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-04-26-2010 #1Registered User
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Ridin' Road to No. 1 With Rams Head Coach Steve Spagnuolo
(Edit: the source was fanhouse.com not nfl.fanhouse.com)
by: Anthony L. Gargano
found on fanshouse.com
ST. LOUIS -- The day that would shape the man's future moved mercifully toward finality as he dashed from the darkened team headquarters through the steady spring rain to his SUV in the parking spot labeled "Head Coach". Following months of torturous deliberation that sent him and the staff cross country and back, sifting through endless possibilities in the name of due diligence, they had made their decision.
Nothing left to do now but embrace hope and kiss it up to the fates.
Entranced by a lonely, wet highway and the rhythmic movement and hum of overworking windshield wipers, the man momentarily slipped into reflective thought midway into his 40-minute drive home to the city. He didn't appear to notice the muffled radio program in the background that talked of the night's events -- quite enthusiastically, by the way. He figured the town would happily comply with their selection, and that was always welcome, given the importance of public opinion to the industry.
Still, though, the fickle nature of it meant that if somehow the 22-year-old quarterback who played two games and change last year didn't become the franchise as planned for the St. Louis Rams, everyone would forget how they felt at this moment and call ingloriously for his hide.
The man could handle the torchbearers. The notion of failure, he couldn't stomach that. He didn't sacrifice his life for the coaching calling to lose. Without kin in the game, he landed his own sprawling office with the two desks -- one for the many business details of coaching football in the NFL, the other stationed in front of a large flat screen for the "fun stuff," the actual football element, film study and game-planning -- on the second floor of Rams Park by working rungs, beginning way back in 1983.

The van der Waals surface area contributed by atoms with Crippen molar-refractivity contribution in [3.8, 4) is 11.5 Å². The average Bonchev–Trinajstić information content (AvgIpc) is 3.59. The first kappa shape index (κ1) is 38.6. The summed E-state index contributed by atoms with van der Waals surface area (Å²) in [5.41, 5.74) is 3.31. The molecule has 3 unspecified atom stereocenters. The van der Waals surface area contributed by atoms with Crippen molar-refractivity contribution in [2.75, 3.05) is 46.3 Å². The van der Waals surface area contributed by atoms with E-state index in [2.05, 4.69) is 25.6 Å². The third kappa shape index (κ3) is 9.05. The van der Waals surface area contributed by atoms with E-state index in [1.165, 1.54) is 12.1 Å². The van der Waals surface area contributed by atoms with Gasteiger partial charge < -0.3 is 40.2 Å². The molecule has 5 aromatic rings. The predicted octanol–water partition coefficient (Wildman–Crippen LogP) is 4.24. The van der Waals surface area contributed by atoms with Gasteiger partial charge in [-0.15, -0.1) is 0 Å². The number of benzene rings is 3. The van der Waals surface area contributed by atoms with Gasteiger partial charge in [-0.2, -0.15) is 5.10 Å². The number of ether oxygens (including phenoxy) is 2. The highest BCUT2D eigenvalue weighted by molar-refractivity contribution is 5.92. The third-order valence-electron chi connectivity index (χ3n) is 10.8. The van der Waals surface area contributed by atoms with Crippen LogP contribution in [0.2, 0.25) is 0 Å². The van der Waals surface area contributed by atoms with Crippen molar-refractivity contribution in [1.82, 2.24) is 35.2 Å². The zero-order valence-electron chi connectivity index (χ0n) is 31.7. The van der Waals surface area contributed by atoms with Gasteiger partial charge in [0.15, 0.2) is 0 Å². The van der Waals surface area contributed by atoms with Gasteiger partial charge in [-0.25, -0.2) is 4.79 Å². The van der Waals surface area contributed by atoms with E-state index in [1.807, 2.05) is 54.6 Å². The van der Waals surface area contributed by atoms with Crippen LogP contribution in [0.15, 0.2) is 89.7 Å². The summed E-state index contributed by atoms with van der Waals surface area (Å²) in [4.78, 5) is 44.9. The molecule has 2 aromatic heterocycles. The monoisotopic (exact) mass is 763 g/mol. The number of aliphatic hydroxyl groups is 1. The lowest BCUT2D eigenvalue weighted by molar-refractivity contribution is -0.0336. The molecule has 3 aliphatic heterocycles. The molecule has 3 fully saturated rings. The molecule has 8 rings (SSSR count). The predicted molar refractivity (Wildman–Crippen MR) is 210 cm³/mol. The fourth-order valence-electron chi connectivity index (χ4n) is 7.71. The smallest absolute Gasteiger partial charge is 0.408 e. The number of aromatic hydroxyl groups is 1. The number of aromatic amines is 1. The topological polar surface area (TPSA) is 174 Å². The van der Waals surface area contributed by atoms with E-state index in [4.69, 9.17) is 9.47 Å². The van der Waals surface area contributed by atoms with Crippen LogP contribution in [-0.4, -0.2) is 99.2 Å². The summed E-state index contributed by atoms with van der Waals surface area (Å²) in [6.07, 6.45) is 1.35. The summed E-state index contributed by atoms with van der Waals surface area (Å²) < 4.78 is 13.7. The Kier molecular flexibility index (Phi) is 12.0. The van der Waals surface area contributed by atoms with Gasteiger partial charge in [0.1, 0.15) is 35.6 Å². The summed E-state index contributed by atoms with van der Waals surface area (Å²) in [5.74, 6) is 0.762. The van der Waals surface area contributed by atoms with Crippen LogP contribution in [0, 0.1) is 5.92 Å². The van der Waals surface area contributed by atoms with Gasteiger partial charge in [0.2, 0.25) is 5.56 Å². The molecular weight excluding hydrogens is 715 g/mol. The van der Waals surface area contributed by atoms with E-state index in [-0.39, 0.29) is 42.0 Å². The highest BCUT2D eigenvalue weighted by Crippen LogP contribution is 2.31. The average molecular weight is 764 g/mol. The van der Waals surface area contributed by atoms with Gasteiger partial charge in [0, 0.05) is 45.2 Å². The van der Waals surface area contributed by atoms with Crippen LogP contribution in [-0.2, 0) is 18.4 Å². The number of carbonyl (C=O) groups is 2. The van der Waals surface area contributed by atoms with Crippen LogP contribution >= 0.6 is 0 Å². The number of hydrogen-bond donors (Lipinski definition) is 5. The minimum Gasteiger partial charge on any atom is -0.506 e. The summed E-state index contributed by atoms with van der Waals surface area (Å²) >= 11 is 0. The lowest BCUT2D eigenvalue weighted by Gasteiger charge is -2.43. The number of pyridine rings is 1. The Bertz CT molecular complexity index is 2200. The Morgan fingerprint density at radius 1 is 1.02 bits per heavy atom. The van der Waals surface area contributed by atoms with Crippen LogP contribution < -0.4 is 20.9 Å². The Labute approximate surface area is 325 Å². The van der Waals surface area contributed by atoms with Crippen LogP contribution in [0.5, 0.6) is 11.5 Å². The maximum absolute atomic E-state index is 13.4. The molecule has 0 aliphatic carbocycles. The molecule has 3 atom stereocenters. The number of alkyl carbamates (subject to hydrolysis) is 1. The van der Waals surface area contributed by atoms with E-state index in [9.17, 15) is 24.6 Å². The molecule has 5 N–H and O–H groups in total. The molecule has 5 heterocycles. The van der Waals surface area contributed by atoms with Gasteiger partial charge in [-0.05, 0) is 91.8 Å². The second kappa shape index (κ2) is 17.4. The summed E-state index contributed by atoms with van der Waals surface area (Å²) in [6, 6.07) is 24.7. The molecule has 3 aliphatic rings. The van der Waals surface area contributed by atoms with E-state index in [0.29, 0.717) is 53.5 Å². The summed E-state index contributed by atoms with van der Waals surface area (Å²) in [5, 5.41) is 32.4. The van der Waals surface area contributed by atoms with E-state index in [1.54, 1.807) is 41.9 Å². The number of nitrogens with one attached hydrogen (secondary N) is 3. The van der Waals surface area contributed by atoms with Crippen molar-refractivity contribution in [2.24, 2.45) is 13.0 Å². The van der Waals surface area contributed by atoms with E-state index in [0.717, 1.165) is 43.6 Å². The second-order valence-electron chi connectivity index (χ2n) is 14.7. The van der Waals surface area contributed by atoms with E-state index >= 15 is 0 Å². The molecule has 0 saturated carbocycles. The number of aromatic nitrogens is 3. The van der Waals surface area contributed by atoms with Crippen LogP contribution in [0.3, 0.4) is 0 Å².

Graduate assistant at Massachusetts. Intern with the Redskins. Defensive line and special teams coach at Lafayette. Defensive backs coach and defensive coordinator at Connecticut, before the Huskie ascent to the Big East. Special teams and defensive line coach for the Barcelona Dragons. Scout for the Chargers. Defensive backs and linebackers coach and defensive coordinator at Maine. Defensive backs coach at Rutgers. Defensive backs coach at Bowling Green. Linebackers coach and defensive coordinator for the Frankfurt Galaxy. Defensive assistant for the Eagles.
In 2001, he rose to defensive backs coach for the Eagles. Then linebackers coach in 2004. Then defensive coordinator for the Giants in 2007. Buoyed by his unit, the Giants won the Super Bowl that year. He rebuffed head-coaching offers that offseason, and stuck around one more season, out of loyalty and the handsome raise that amounted into the first real money he earned in 25 years in the business.
He looks like a football coach, the way Tony La Russa looks like a baseball manager, square-jawed and athletically fit, built to lead larger men. From central Massachusetts, New England intransigence led him right here, with midnight closing on Missouri. Just then, the man's cell phone that lay on the armrest sprung to life and lit up the interior of the truck. The name of the caller read clearly in all caps on the small screen.
"Sam!" he answered, warmly. "How you feeling buddy?"
The man held a half-smile, the kind worn by a proud elder, and nodded steadily at the caller's response.
"Good, good. You're with the family celebrating? Good, good. Good to hear."
"About time you called your coach back."
The man grinned.
(Upon saying goodbye, he explained that he had texted Bradford three hours prior and Bradford was just getting back to him now, and thus, the subtle dig. It's never too early, you see, to establish parameters.)